yellow buckeye Hippocastanaceae Aesculus
|Leaf: Opposite, palmately compound, 10 to 15 inches long, 5 oval leaflets, each 3 to 7 inches long, sharply serrate, petiole as long as leaflet; dark green above and paler below.
Flower: Species is monoecious; pale yellow-orange, tubular, with stamens shorter than petals, occur in large showy upright clusters, 4 to 8 inches in length, appear in late spring.
Fruit: Smooth, thick, leathery husks enclosing 1 to 3 smooth chestnut-brown, shiny seeds with a large, lighter brown spot on one side; develop on a stout, terminal stalk and appear as small pear-shaped "potatoes".
Twig: Stout, with a large shield-shaped leaf scar, orangish lenticels; terminal buds are orangish brown, quite large (1/2 to 3/4 inch) with a sharp point; the lateral buds are much smaller.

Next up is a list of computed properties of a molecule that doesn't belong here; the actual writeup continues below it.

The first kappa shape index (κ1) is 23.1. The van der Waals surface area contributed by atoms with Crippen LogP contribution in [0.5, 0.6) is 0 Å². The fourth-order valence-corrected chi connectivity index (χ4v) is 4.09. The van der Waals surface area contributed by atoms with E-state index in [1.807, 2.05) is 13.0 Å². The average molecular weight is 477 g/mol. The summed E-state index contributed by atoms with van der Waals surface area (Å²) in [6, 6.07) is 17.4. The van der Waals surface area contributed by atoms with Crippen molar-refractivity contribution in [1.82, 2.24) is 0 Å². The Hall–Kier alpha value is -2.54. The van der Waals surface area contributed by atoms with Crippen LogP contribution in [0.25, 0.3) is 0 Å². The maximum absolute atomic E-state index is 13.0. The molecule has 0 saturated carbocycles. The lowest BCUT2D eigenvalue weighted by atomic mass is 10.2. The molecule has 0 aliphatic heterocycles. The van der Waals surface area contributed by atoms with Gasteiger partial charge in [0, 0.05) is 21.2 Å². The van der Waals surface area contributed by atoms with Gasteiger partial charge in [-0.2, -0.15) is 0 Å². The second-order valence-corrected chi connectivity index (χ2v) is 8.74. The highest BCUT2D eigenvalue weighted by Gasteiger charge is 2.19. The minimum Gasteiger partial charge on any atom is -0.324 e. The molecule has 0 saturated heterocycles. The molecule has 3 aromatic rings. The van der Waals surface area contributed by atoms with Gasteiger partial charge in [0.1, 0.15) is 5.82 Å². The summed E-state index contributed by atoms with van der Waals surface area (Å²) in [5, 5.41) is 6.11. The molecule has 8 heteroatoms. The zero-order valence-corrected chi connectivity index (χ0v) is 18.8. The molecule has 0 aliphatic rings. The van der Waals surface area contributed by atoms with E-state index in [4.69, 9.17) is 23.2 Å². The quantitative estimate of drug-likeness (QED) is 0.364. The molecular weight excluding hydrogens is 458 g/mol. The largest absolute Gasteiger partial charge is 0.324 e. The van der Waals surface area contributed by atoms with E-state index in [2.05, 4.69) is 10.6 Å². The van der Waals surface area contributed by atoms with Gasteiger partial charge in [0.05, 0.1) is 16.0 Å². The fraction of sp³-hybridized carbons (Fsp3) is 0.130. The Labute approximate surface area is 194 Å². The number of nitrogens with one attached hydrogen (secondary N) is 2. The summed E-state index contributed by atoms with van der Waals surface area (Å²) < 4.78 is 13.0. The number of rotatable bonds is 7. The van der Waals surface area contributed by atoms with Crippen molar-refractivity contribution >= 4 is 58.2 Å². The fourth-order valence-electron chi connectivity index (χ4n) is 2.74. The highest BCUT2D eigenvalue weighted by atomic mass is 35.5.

Bark: Initially smooth, light grayish brown and often quite splotchy. Later develops large scaly patches.
Form: Typically quite straight, 50 to 80 feet tall with hanging branches; trunk diameter 1 to 2 feet.
Looks like: Ohio buckeye
- red buckeye
| Additional Range Information:
Aesculus flava is native to North America.
Range may be expanded by planting.
See states reporting yellow buckeye.
| External Links:
Silvics of North America
USDA Plants Database
|© Copyright 2016, Virginia Tech|
Dept. of Forest Resources
and Environmental Conservation,
all rights reserved.
Photos and text by: John Seiler,
Edward Jensen, Alex Niemiera,
and John Peterson